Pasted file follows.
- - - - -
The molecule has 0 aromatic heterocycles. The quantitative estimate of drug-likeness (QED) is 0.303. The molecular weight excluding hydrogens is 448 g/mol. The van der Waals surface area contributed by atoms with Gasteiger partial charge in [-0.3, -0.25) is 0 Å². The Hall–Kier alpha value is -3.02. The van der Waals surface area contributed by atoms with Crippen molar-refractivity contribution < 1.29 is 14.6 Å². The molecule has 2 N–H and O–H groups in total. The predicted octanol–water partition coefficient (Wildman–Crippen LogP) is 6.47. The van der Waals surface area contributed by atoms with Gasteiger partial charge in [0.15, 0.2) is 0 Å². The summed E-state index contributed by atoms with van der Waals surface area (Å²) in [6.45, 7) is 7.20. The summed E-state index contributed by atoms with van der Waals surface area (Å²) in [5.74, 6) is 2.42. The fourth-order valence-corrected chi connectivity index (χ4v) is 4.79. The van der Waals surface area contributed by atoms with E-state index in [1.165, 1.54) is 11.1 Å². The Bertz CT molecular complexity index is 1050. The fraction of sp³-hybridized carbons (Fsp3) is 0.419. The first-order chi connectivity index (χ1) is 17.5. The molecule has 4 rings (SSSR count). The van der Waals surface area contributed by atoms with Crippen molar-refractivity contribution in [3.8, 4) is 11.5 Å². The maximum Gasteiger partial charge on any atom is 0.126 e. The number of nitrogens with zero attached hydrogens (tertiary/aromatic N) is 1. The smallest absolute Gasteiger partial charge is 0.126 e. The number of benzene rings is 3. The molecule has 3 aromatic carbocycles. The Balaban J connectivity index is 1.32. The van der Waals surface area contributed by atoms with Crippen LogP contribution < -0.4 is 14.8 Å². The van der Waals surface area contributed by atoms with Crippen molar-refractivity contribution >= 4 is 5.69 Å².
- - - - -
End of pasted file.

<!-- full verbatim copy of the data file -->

The molecule has 0 aromatic heterocycles. The quantitative estimate of drug-likeness (QED) is 0.303. The molecular weight excluding hydrogens is 448 g/mol. The van der Waals surface area contributed by atoms with Gasteiger partial charge in [-0.3, -0.25) is 0 Å². The Hall–Kier alpha value is -3.02. The van der Waals surface area contributed by atoms with Crippen molar-refractivity contribution < 1.29 is 14.6 Å². The molecule has 2 N–H and O–H groups in total. The predicted octanol–water partition coefficient (Wildman–Crippen LogP) is 6.47. The van der Waals surface area contributed by atoms with Gasteiger partial charge in [0.15, 0.2) is 0 Å². The summed E-state index contributed by atoms with van der Waals surface area (Å²) in [6.45, 7) is 7.20. The summed E-state index contributed by atoms with van der Waals surface area (Å²) in [5.74, 6) is 2.42. The fourth-order valence-corrected chi connectivity index (χ4v) is 4.79. The van der Waals surface area contributed by atoms with E-state index in [1.165, 1.54) is 11.1 Å². The Bertz CT molecular complexity index is 1050. The fraction of sp³-hybridized carbons (Fsp3) is 0.419. The first-order chi connectivity index (χ1) is 17.5. The molecule has 4 rings (SSSR count). The van der Waals surface area contributed by atoms with Crippen molar-refractivity contribution in [3.8, 4) is 11.5 Å². The maximum Gasteiger partial charge on any atom is 0.126 e. The number of nitrogens with zero attached hydrogens (tertiary/aromatic N) is 1. The smallest absolute Gasteiger partial charge is 0.126 e. The number of benzene rings is 3. The molecule has 3 aromatic carbocycles. The Balaban J connectivity index is 1.32. The van der Waals surface area contributed by atoms with Crippen LogP contribution < -0.4 is 14.8 Å². The van der Waals surface area contributed by atoms with Crippen molar-refractivity contribution >= 4 is 5.69 Å².